Spellbound spirit of non-violence | Daily News

Mahatma Gandhi

Spellbound spirit of non-violence

When the great Nobel Prize laureate, Rabindranath Tagore, conferred the honorific title Mahatma on Mohandas Karam Chand Gandhi at a public function in Bengal, neither His Majesty the King of England nor the Xenophobic Prime minster, Winston Churchill, would have even dreamt then, that one day they will have to sit along with a half-naked Fakir in the King's palace and negotiate how to bargain to continue their oppressive rule for many more years.

Quit Liberty or Death were the slogans of this freedom fighter, which rang like a death knell to Britain's pet dream to sustain their belief that Sun never sets in the British empire. Incidentally this belligerent belief, nay the myth, was eloquently elucidated many years later by a prominent lawyer/politician, Dr Colvin R de Silva, at a commonwealth assembly hosted in London. When asked to elucidate this myth by someone in the assembly, he said that God doesn't believe the white man in darkness.

Communal differences

Was it design or destiny that propelled Gandhi to the forefront of the Indian freedom movement is a matter for any body’s guess. Whatever said and done, his advent into the Indian political arena boosted the morale and determination of the freedom fighters regardless of political or communal differences.

We commemorate the 150th birth year of this great soul. But a brief introduction of his biography must be included for the benefit of the young generation born decades later. Moreover, it is important to pay our homage to such great men who had sacrificed their lives for the benefit of their fellow mankind.

Mahatma Gandhi was one of those great men who lived and died for the redemption of fellow men from poverty, political freedom, the human dignity and for the salvation of his motherland. This spirit of sacrifice has gradually begun to erode from the minds of the current generation for the past few decades due to the advent of western influence in every walk of their lives. This modern cultural pollution cannot be eliminated overnight since it is deep-rooted in their minds.

Hence it becomes imperative to revisit the ancient true values of life and the greatness of our cultural heritage in every way possible. Hence it becomes more appropriate to review and revisit briefly the biographical data of Mahatma Gandhi on his 150th birth anniversary.

He was born in October in a coastal town in Porbandar, in the district of Gujarat, in north India. He was the sixth child in the family. His parents were strict vegetarians and in their outlook, they were an illustrious example of an Orthodox and conservative Jain cult in their beliefs and practices. By way of caste, they belonged to the grocer's clan. Like shylock in Shakespeare's play, Merchant of Venice, they were very hard bargainers when it comes to business.

Hard bargainer

This trait was an in-built strength in Gandhi until last. British rulers found in him an obdurate and difficult person at all political negotiations. A hard bargainer! Even with Congress leaders, as well as with the colonial tutors, he maintained this spirit regardless of ranks and file. Even with the intransigent Mohamed Ali Jinnah, an astute and a shrewd leader of the Muslim League and the architect for the creation of Pakistan. Both of them hailed from the same town in Gujarat.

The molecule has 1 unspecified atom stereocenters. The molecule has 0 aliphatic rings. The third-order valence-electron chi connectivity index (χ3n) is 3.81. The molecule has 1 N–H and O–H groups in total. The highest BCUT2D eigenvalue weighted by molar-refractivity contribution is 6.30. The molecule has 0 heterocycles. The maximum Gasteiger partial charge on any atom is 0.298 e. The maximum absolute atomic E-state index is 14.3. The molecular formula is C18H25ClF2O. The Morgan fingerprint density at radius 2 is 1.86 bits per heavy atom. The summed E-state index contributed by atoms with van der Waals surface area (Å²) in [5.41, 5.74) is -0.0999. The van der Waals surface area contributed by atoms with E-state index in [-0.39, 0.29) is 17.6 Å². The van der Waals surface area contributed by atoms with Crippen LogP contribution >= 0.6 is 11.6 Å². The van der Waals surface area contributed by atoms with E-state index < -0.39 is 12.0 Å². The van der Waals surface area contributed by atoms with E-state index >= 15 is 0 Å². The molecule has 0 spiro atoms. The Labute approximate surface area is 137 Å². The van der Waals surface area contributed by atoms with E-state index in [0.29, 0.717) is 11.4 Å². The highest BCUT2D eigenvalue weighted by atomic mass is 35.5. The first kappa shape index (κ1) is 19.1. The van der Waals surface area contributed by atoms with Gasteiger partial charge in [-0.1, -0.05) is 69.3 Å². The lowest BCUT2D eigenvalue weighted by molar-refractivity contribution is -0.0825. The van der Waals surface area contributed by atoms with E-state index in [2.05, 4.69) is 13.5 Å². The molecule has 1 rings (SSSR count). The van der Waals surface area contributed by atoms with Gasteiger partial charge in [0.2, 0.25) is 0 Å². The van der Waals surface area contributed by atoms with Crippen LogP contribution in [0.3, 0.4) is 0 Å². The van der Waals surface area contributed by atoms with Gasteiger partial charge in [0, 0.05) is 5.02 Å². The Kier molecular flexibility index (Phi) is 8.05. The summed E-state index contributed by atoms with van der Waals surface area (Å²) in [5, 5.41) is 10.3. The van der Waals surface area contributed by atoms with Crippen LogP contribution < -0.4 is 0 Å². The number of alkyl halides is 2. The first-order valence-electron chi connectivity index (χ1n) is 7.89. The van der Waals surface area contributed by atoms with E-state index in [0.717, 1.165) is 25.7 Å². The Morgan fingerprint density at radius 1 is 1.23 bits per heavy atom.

He was mediocre at school, but on completion of his study, he opted to go to England to follow a course in Law. On his successful completion of Law degree, he returned to India and practised in Bombay for a brief period. Meantime he had an offer from a Law firm in South Africa to be their legal adviser, particularly for the benefits of the Indian merchant community. A large proportion of the different ethnic Indians merchants were involved in export/import trades. They were longing for the services of a barrister of Indian origin to protect their legal interests. This was the gateway that led Gandhi to become an activist in the Freedom Movement of the Indian National Congress in his latter part of life.

Further, his bitter experience of being thrown out of the train as an outcast, by a xenophobic English passenger, emboldened him to wage a moral crusade against white supremacy right though of his life. South Africa became his training ground for his future battle against the British rule in India. Under no circumstance he had breached his non-violent principles, even though he was subjected to severe humiliation and inhuman treatments by the English barbarians. Yet he was invincible and indomitable and never deviated from his Mission and Goal.

Passive enemy

On his return to India in 1942, he became the beacon light to the Indian Congress leaders and a passive enemy to the colonial rulers. Of course, some fellow members of the Indian Congress didn't see eye to eye with his ideas and principles, particularly Jinnah, Subash Chandra Bose, Sardar Vallbahai Patel, including Jawaharlal Nehru. But they held him in their high esteem, except Jinnah and B he until the very last moment earnestly endeavoured to safe a division of India into two. Though he and Jinnah hailed from the same village, they never saw eye to eye.

Jinnah was for one India at the beginning of the freedom struggle. Subsequently, he felt the Congress leaders were not treating him equally. Gandhi, of course, stood up for Jinnah's presence and Hindu -Muslim unity.


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